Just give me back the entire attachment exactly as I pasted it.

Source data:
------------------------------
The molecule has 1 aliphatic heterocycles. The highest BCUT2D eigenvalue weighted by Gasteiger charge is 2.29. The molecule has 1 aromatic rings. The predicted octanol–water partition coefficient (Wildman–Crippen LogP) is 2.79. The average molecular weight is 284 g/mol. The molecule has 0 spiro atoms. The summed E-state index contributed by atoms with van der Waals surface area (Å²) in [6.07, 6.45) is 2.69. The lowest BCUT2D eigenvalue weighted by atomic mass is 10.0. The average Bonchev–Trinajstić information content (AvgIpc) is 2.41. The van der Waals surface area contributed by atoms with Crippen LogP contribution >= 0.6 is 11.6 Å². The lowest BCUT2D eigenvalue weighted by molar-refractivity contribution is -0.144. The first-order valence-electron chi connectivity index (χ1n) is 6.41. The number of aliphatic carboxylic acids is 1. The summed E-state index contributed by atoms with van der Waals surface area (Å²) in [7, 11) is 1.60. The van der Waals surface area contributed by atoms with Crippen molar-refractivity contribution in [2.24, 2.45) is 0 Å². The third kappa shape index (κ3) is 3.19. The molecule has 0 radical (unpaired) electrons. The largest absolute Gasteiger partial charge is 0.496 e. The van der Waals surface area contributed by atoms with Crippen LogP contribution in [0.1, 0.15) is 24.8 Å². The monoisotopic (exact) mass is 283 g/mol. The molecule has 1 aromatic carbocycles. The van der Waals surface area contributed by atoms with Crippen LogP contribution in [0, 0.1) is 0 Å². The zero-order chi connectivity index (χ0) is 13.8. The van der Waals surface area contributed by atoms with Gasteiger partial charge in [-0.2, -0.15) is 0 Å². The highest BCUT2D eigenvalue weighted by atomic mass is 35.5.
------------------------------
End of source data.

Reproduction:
The molecule has 1 aliphatic heterocycles. The highest BCUT2D eigenvalue weighted by Gasteiger charge is 2.29. The molecule has 1 aromatic rings. The predicted octanol–water partition coefficient (Wildman–Crippen LogP) is 2.79. The average molecular weight is 284 g/mol. The molecule has 0 spiro atoms. The summed E-state index contributed by atoms with van der Waals surface area (Å²) in [6.07, 6.45) is 2.69. The lowest BCUT2D eigenvalue weighted by atomic mass is 10.0. The average Bonchev–Trinajstić information content (AvgIpc) is 2.41. The van der Waals surface area contributed by atoms with Crippen LogP contribution >= 0.6 is 11.6 Å². The lowest BCUT2D eigenvalue weighted by molar-refractivity contribution is -0.144. The first-order valence-electron chi connectivity index (χ1n) is 6.41. The number of aliphatic carboxylic acids is 1. The summed E-state index contributed by atoms with van der Waals surface area (Å²) in [7, 11) is 1.60. The van der Waals surface area contributed by atoms with Crippen molar-refractivity contribution in [2.24, 2.45) is 0 Å². The third kappa shape index (κ3) is 3.19. The molecule has 0 radical (unpaired) electrons. The largest absolute Gasteiger partial charge is 0.496 e. The van der Waals surface area contributed by atoms with Crippen LogP contribution in [0.1, 0.15) is 24.8 Å². The monoisotopic (exact) mass is 283 g/mol. The molecule has 1 aromatic carbocycles. The van der Waals surface area contributed by atoms with Crippen LogP contribution in [0, 0.1) is 0 Å². The zero-order chi connectivity index (χ0) is 13.8. The van der Waals surface area contributed by atoms with Gasteiger partial charge in [-0.2, -0.15) is 0 Å². The highest BCUT2D eigenvalue weighted by atomic mass is 35.5.